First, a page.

Trust has Wellcome news for research

 

Medical pioneers and researchers are set to receive almost a third more cash from the country's largest health research charity, the Wellcome Trust, after it said it expects its investment arm to continue outperforming.

That should mean £3bn will be pumped into research projects over the next five years, up from the £2.3bn it gave in the past five years.

The trust left many of the world's biggest fund managers standing last year as it comfortably outperformed global stock markets.

Wellcome, which runs its £13.9bn fund in-house, produced a total return of 2 per cent in the year to September, while the MSCI World Index fell 3 per cent.

Danny Truell, the chief investment officer of the trust, said: "That performance was driven by our illiquid investments, particularly the venture capital area of our private equity portfolio which returned 17 per cent and our residential property holding, much of which is in central London and produced 16 per cent returns."

Wellcome is highly unusual in that 56 per cent of its funds are in areas like private equity, venture capital, hedge funds and property, which are generally recognised as illiquid investments.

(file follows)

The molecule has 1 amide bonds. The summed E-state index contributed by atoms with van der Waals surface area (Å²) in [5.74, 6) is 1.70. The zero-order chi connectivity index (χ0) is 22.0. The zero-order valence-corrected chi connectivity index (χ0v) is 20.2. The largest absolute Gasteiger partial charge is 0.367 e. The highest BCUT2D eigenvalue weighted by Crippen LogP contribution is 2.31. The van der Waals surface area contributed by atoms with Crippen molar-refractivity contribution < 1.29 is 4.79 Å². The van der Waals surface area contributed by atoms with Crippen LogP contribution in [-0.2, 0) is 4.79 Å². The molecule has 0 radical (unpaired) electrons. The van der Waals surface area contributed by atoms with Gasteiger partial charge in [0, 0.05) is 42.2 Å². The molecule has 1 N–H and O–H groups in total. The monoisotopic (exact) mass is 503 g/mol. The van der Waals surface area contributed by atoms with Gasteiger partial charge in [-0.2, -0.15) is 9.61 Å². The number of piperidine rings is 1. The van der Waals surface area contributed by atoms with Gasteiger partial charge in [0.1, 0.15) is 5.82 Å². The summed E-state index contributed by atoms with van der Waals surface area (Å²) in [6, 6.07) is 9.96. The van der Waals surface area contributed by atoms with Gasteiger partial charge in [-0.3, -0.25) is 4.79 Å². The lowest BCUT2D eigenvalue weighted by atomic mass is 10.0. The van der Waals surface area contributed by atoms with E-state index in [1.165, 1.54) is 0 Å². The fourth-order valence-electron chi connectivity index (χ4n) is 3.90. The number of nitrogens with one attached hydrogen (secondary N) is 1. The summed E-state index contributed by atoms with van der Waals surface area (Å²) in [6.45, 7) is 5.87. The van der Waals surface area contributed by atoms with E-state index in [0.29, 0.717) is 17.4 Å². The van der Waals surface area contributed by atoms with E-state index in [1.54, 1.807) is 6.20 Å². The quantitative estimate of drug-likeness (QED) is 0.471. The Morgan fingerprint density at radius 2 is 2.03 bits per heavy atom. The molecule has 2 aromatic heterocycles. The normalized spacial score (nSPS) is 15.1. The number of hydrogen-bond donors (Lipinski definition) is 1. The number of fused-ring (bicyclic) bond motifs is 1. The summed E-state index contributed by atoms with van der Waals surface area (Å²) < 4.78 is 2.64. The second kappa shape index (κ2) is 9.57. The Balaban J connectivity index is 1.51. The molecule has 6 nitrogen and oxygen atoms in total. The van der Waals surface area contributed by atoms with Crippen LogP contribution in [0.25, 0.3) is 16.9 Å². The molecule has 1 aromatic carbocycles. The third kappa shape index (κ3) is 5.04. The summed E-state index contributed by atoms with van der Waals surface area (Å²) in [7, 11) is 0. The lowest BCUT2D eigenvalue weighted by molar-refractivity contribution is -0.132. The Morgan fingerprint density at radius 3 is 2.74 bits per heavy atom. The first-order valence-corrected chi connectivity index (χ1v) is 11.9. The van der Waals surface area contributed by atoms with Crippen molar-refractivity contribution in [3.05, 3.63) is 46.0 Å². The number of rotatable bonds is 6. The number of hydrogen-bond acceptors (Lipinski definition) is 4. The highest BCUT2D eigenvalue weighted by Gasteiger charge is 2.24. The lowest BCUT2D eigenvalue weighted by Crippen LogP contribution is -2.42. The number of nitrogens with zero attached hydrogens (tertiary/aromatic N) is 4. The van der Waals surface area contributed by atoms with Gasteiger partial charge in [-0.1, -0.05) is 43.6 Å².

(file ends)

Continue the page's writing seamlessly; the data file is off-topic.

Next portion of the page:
The trust has only 40 per cent of its assets in shares and even then these are in just 31 "megacompanies" as Mr Truell describes them. This includes the likes of Microsoft, Nestlé and Marks & Spencer – companies, he describes as "sound, highly cash generative and so able to raise their dividends or buy back shares".

This part of the portfolio produced a negative return of 5 per cent in the last year. Hedge fund investments made a positive return of 5 per cent.

The trust began the year with £13.9bn of assets and after £602m of cash spending on charities ended the year with £13.6bn.

Mr Truell is cautious about the outlook for the coming year, but over the next five years expects significant improvement in cashflow, particularly if private equity realisations come to fruition.

Sir William Castell, the chairman of the Wellcome Trust, said: "These cash flows and the 24 per cent return that we have earned over the past five years should enable us to spend a projected amount in excess of £3bn on our charitable activities between 2011 and 2016."

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